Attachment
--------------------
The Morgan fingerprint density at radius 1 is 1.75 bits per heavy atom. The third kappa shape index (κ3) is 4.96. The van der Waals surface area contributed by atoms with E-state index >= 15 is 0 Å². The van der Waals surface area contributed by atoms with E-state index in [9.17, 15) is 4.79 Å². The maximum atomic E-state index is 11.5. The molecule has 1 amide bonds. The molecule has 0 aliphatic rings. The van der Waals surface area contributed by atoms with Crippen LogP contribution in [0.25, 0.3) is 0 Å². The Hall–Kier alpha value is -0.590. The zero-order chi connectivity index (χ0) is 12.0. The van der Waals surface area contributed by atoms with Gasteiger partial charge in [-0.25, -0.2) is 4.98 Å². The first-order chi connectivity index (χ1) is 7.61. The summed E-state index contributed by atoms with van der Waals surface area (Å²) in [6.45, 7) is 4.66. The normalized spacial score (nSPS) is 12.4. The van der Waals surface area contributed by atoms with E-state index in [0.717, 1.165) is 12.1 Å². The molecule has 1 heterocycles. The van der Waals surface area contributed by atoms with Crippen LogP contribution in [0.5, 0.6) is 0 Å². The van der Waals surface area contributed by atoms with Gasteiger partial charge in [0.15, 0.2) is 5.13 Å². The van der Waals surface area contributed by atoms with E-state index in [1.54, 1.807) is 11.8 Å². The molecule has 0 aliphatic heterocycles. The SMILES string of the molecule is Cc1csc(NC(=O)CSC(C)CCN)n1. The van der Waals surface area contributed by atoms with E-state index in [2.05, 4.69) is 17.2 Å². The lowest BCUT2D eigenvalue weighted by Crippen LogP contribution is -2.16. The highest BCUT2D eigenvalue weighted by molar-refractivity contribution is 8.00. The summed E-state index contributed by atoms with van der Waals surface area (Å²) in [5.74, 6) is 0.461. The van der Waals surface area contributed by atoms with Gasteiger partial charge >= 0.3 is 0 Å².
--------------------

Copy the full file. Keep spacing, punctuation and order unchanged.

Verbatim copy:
The Morgan fingerprint density at radius 1 is 1.75 bits per heavy atom. The third kappa shape index (κ3) is 4.96. The van der Waals surface area contributed by atoms with E-state index >= 15 is 0 Å². The van der Waals surface area contributed by atoms with E-state index in [9.17, 15) is 4.79 Å². The maximum atomic E-state index is 11.5. The molecule has 1 amide bonds. The molecule has 0 aliphatic rings. The van der Waals surface area contributed by atoms with Crippen LogP contribution in [0.25, 0.3) is 0 Å². The Hall–Kier alpha value is -0.590. The zero-order chi connectivity index (χ0) is 12.0. The van der Waals surface area contributed by atoms with Gasteiger partial charge in [-0.25, -0.2) is 4.98 Å². The first-order chi connectivity index (χ1) is 7.61. The summed E-state index contributed by atoms with van der Waals surface area (Å²) in [6.45, 7) is 4.66. The normalized spacial score (nSPS) is 12.4. The van der Waals surface area contributed by atoms with E-state index in [0.717, 1.165) is 12.1 Å². The molecule has 1 heterocycles. The van der Waals surface area contributed by atoms with Crippen LogP contribution in [0.5, 0.6) is 0 Å². The van der Waals surface area contributed by atoms with Gasteiger partial charge in [0.15, 0.2) is 5.13 Å². The van der Waals surface area contributed by atoms with E-state index in [1.54, 1.807) is 11.8 Å². The molecule has 0 aliphatic heterocycles. The SMILES string of the molecule is Cc1csc(NC(=O)CSC(C)CCN)n1. The van der Waals surface area contributed by atoms with E-state index in [2.05, 4.69) is 17.2 Å². The lowest BCUT2D eigenvalue weighted by Crippen LogP contribution is -2.16. The highest BCUT2D eigenvalue weighted by molar-refractivity contribution is 8.00. The summed E-state index contributed by atoms with van der Waals surface area (Å²) in [5.74, 6) is 0.461. The van der Waals surface area contributed by atoms with Gasteiger partial charge >= 0.3 is 0 Å².